Several years ago, I bought a Traeger. I don’t know if the Traeger is more of a bar-b-q that doubles as a smoker or a smoker that doubles as a bar-b-q. My parents have owned a couple of these hybrids over the past decade. Upon their recommendation, I bought one. At the time of purchase, the $600 price tag seemed justifiable. I planned to grill all our dinners on the thing. Well, you know that didn’t happen.
I’ve used it off and on in binges, but by no means has the thing been worth the cash. Not only does the Traeger require electricity, but also special wood pellets that are not the easiest to find. I live remote, in an area where power-outages are common. So, of course, I keep a gas grill too. My small deck looks ridiculous with two, rarely used, appliances rusting away in the corner.
I pulled off the Traeger cover, used a wire brush to remove rust from the grill, loaded the hopper with hickory pellets, and fired the thing up. I will say, just the smell of the thing burning hickory pellets made me hungry for summer. Once the grill was hot and smoky, I plopped on a steelhead and shut the lid. In 20-minutes, without turning, I pulled the fish.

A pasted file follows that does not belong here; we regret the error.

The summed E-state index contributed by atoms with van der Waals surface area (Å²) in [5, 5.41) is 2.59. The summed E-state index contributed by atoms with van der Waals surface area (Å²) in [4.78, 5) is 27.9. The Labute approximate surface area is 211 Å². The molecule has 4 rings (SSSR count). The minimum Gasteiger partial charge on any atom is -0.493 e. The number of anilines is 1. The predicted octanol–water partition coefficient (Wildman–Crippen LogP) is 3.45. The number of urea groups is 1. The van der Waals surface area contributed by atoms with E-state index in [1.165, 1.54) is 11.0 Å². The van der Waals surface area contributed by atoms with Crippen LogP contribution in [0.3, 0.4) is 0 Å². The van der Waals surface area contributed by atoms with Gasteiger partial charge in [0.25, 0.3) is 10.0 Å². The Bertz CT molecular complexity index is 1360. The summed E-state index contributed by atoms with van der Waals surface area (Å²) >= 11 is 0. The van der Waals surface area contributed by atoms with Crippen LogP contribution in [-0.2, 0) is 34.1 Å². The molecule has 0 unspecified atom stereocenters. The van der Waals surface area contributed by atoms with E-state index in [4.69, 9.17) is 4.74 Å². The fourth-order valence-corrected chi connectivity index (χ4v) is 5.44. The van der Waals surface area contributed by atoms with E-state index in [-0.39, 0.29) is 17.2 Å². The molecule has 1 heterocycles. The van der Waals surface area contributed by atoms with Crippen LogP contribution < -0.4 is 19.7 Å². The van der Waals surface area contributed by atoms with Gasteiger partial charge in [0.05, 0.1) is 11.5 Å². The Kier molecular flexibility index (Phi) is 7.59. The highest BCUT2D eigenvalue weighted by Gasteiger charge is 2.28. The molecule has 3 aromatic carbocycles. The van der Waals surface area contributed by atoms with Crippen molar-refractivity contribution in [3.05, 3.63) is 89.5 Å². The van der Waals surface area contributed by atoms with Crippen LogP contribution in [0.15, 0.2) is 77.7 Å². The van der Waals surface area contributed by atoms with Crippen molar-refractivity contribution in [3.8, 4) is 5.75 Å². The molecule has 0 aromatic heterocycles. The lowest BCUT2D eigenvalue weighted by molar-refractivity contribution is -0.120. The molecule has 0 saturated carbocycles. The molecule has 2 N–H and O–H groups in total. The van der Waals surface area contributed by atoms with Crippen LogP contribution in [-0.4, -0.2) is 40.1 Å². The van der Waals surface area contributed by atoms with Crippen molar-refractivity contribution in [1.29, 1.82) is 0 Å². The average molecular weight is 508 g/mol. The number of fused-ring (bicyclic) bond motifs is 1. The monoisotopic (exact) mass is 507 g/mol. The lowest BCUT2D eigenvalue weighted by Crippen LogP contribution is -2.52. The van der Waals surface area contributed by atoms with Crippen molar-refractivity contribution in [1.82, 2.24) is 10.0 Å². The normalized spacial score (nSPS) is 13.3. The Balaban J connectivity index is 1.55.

The boys and I picked the fish off the bone without the formality of plating or dinnerware. We literally ate off the foil-lined countertop with our fingers. Sounds horribly unsophisticated, but it was one of the best meals I’ve enjoyed since starting the killing spree.
I need to become better friends with the Traeger. Was it a waste of cash? Maybe. But I haven’t given the thing enough time. I’m looking forward to spring salmon season and smoking long planks of fish. Grilling brings the boys down from their rooms. I’m counting on more family meals huddled around a countertop.